Migration, exchange, transformation, and natural cycles all take central roles in this new large piece I just finished. I’m feeling good about the final composition/content, which seems to be a sort of “Lisa Frank-enstein” multi-phased inner tube journey through dream territory, symbolism, and imagination. The loon and the salmon both make epic journeys during their lifetimes, interacting in a larger wheel that mills out change, promotes adaptation and learning.
To give a bit of background – this canvas was given to me by a friend several years ago, decorated with a large painting of a monster from the book “Where The Wild Things Are.” While this was awesome, and I thoroughly enjoyed walking it down the street to my apartment, the canvas mostly obscuring my body to make it appear to drivers as though a cartoon-ish freak was waddling down the sidewalk, I immediately gesso-ed over the piece envisioning another heady abstract figurative piece.
I didn’t end up touching it until much later, however, after I visited New Orleans for the first time. There, I began a mild obsession with humidity, bayous, low-hanging clouds, migratory birds, and especially palm trees. When I came back to Minneapolis, I wanted to paint hundreds of palm trees. I began working on the Shadow Palm piece (which you can see earlier on in this blog), trying a night painting technique that ultimately fizzled because I favor my sleep. Again, the project got tabled while I attended to other smaller pieces. Finally now, after getting excited about the “dynamo” concept in nature painting, I found the perfect opportunity to revisit Shadow Palm and help it through it’s own transformation.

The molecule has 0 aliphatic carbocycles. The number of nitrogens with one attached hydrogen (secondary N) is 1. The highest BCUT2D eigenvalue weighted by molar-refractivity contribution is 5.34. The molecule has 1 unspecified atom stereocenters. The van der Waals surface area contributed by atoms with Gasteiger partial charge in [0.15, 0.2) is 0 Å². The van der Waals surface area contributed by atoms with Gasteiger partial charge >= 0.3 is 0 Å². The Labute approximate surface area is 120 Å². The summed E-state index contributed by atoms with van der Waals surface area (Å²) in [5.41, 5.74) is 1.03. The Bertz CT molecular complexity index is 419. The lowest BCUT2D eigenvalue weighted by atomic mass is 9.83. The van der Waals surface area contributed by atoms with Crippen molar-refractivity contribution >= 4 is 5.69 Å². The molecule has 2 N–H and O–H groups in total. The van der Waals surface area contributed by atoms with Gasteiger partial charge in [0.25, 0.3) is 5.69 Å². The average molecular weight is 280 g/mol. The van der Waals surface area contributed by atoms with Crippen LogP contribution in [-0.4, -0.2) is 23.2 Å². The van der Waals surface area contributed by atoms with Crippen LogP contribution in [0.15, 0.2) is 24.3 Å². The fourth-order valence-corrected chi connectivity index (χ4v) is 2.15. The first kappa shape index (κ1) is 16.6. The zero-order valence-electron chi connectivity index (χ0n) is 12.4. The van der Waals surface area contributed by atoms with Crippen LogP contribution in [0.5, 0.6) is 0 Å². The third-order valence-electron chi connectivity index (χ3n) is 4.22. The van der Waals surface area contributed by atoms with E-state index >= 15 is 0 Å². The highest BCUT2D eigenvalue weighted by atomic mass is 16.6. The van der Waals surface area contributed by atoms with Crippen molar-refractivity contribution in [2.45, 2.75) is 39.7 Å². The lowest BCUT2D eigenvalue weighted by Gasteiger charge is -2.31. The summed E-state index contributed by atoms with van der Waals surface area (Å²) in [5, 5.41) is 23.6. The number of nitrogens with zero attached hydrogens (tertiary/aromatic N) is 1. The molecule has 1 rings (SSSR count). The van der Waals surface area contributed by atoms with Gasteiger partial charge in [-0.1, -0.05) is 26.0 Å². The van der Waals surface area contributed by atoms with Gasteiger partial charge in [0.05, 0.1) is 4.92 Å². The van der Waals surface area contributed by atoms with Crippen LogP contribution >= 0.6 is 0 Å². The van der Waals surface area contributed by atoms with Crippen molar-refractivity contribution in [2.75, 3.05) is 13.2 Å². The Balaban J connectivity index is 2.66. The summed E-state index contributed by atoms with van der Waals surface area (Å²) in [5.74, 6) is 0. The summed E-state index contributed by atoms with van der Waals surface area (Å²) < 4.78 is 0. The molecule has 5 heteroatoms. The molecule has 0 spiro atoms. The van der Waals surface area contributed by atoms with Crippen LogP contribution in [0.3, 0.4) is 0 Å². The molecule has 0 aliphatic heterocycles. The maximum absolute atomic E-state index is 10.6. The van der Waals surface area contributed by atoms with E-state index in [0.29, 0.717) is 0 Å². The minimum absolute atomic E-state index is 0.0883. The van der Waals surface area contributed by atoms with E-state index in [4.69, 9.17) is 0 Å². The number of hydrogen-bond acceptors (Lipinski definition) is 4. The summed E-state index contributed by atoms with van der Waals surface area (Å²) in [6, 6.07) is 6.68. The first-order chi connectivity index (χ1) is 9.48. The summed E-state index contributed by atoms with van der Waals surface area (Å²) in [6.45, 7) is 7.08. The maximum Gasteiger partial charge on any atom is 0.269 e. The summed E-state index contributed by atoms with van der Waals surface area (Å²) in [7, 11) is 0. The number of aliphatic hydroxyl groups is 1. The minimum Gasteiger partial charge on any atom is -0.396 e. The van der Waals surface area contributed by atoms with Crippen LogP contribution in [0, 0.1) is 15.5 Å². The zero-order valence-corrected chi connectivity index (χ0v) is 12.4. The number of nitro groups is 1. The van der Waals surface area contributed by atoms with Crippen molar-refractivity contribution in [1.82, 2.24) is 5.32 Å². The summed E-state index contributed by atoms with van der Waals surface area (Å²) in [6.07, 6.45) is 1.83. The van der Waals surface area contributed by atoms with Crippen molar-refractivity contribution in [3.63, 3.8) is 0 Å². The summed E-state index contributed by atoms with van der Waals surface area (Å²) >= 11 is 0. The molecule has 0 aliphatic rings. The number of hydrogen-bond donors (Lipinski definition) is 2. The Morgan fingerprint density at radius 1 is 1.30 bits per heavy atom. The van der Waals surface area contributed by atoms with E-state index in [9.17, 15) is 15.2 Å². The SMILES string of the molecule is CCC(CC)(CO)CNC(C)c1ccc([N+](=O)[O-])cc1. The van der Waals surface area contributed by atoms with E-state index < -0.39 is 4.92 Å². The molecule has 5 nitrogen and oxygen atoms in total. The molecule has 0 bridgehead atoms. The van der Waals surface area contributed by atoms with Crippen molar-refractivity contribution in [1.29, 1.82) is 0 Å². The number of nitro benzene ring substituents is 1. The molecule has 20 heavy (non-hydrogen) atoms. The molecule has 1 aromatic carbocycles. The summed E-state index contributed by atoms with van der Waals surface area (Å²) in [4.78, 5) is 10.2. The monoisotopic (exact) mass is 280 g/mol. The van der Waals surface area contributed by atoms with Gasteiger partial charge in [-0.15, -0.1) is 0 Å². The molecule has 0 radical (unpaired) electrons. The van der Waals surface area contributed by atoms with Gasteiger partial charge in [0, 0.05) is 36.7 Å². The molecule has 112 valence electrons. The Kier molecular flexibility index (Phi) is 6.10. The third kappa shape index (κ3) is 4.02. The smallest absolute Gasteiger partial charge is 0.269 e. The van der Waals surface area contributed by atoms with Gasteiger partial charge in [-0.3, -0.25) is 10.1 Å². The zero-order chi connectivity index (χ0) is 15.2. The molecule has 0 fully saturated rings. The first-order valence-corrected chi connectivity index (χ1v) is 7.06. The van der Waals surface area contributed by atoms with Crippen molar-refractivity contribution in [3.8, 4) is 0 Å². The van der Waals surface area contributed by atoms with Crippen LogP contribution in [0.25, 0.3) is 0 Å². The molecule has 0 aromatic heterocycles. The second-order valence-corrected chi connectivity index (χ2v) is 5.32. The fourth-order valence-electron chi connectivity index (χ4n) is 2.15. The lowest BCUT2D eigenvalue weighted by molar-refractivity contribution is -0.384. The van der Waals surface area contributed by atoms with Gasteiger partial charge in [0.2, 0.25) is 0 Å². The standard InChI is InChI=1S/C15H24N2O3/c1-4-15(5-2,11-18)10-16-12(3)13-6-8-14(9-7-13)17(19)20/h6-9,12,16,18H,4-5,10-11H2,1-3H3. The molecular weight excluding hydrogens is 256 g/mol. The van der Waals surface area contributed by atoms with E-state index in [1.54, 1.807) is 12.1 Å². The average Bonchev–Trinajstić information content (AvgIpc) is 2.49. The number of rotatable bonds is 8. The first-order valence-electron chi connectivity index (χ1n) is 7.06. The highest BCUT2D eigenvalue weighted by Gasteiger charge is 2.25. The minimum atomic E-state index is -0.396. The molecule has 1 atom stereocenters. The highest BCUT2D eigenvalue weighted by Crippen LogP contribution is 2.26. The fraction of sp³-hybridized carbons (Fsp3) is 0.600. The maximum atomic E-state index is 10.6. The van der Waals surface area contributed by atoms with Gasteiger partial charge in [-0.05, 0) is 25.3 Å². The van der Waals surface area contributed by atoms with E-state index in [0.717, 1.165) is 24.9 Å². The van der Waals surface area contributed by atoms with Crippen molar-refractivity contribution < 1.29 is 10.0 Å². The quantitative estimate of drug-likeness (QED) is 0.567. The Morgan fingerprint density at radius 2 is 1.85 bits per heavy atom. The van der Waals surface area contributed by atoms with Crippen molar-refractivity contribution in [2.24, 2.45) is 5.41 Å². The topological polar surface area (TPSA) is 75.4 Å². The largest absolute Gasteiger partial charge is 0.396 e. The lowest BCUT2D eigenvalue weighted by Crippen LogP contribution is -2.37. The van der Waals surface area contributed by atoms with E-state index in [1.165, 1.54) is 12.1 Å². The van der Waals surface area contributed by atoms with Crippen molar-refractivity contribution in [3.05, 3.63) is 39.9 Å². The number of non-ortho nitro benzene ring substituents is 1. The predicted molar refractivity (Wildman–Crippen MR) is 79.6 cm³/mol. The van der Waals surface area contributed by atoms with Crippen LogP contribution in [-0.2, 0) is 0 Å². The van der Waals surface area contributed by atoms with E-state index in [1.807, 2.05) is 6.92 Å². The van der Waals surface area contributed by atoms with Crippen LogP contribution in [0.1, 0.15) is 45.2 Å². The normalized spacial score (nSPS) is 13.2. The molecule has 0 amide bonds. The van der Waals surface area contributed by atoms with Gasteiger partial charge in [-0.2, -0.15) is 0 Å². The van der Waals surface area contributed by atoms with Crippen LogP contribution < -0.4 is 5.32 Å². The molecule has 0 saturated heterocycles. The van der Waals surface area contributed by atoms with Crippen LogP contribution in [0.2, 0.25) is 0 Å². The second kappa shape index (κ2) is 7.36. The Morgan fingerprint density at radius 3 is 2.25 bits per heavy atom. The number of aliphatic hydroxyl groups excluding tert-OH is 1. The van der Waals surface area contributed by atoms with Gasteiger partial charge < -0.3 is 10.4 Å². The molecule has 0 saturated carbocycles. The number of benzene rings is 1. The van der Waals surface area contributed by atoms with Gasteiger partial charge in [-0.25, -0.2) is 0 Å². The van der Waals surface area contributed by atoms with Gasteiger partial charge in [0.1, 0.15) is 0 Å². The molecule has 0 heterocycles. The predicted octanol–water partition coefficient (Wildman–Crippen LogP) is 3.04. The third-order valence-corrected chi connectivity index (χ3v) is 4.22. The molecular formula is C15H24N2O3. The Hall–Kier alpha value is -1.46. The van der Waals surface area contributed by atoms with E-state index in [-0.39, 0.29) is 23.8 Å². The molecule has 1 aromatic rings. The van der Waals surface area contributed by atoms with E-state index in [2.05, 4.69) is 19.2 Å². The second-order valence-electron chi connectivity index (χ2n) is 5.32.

The painting is large, only 10 inches shorter than myself. This presented a challenge throughout. It is hard to step back and look at the whole composition, to plan for one cohesive image. Besides, in the changing concept of the “dynamo,” so many ideas tend to clamor for attention. This tension/problem in how to work the space of the canvas and what content to bring forward resulted in a painting with distinct phases. I decided my role as “artiste” is akin to “trail guide,” and I simply lead the viewer through the lushness of fleshy pinks, wet blues, glaring yellows. Maybe that responsibility as artist is taking too much of a backseat. I’m okay with that now. Because I mostly don’t like driving anyway.
A pregnant painting?
When looking at the painting, I can see that there are in fact several smaller paintings, or shifty ideas for paintings, within this large piece. It’s kind of like this finished painting is pregnant with lots of other mini-oeuvres, and the viewer can comfortably wander through to consider them all at once or one by one. This “phased” composition was actually a surprise to me as I have never painted that way before, but realized after firmly setting foot in that direction that some of the artists I admire may have employed the same sensibility in their compositions, although I never really saw it that way before. I’m excited to see where else I can take the same way of working.